Hearts and Minds
In 2008, one of the big national security topics in the Presidential debates was the prison on Guantanamo Bay. Democrats vowed to close the prison because it was, as President Obama still calls it, a recruiting tool for terrorists. Republicans said that it doesn’t matter what terrorists think, the base should stay open. Candidate Mitt Romney went so far as to say that he would double the size of Guantanamo if elected. What is disappointing about the comment isn’t just that he was a candidate for President, but that he calls himself a businessman. He should know better.
Perception is reality. So many people say that, but not enough understand its ramifications in the new millennium. In today’s interconnected world, one must consider a wide range of perceptions. To do otherwise puts you at a severe disadvantage over other competitors.
Too many people appear to have an attitude that it doesn’t matter what anybody thinks about me or my community or my country. We should do what we want and everyone else should lead, follow, or get out of the way. That’s nice, but it is not very realistic.
In the 21st century, no man is an island. To take the saying further, no business, organization, or country is an island, at least figuratively speaking. Actions and words reach a wide audience through cable television, email, Facebook, Youtube and Twitter within moments. With so many varied outlets, the world is all seeing and all hearing, and not everyone comes to the table with the same worldview at the start.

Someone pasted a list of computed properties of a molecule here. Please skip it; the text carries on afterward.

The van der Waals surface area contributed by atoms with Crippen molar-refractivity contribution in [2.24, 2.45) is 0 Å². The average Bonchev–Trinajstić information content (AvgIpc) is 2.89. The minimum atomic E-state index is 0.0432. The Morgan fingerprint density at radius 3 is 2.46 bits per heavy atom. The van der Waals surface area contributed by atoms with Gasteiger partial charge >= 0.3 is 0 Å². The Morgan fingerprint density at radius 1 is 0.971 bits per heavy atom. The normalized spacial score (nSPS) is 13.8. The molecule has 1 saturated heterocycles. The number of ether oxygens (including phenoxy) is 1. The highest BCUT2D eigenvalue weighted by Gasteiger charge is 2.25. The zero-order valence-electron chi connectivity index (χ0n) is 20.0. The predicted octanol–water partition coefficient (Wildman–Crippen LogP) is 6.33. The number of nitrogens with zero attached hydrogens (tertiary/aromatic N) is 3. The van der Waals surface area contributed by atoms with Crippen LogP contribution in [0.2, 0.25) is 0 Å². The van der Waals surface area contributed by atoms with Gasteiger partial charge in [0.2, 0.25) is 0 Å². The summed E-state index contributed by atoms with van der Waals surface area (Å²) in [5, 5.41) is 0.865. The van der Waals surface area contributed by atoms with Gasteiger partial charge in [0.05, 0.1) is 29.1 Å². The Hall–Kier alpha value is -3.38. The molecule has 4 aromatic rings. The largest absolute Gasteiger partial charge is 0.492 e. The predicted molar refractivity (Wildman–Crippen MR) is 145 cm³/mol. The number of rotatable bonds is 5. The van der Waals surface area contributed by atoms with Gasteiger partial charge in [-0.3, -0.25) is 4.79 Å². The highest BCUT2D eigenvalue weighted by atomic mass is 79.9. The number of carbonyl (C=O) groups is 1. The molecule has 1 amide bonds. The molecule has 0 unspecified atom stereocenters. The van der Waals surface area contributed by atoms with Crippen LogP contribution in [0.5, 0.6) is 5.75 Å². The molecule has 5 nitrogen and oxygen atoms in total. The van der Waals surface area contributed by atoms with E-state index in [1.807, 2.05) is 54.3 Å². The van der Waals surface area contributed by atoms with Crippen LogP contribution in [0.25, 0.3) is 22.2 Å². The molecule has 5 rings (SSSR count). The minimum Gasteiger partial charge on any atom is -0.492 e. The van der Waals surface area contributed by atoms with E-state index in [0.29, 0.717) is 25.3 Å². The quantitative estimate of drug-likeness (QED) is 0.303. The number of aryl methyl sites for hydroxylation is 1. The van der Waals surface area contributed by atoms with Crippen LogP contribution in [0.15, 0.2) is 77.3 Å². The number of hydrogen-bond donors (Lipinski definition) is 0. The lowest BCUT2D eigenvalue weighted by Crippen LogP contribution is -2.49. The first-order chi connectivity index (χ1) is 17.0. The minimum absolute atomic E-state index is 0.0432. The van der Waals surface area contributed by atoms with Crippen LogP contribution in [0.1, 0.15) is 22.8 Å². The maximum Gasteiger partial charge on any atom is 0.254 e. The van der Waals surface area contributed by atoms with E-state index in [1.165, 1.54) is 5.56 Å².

So when candidates talk about doubling the size of an unpopular aspect of the fight against terrorism, it is not just Al Qaeda that hears that message. Other nations and people hear it too. Nations in Europe, Asia, South America, Africa and the Middle East can look at the policies of the United States and decide that they may not want to join in the war effort in Afghanistan, or cooperate as fully on counter-terrorism measures, and even if they do join war efforts, they may not want to do so as vociferously.
It is not enough to consider just national security implications in a debate on global affairs. Equally, if not more importantly, are economic considerations. The United States is the largest trade partner in the world and will likely continue to be in the foreseeable future, but they aren’t the only major marketplace. If businesses and nations are uncomfortable with the cultural shifts of global policies coming out of Washington, they have many other places to invest their money like China, India, Europe, Brazil, Mexico and Russia. The world doesn’t just vote with its money either. They vote with their feet. People don’t have to come to America for tourism. They can go anywhere in the world.
The point is that it is not enough that candidates and elected officials are pro-America. We need the rest of the world to be pro-America as well. That is in our interest. It is in our benefit to not live in our own bubble.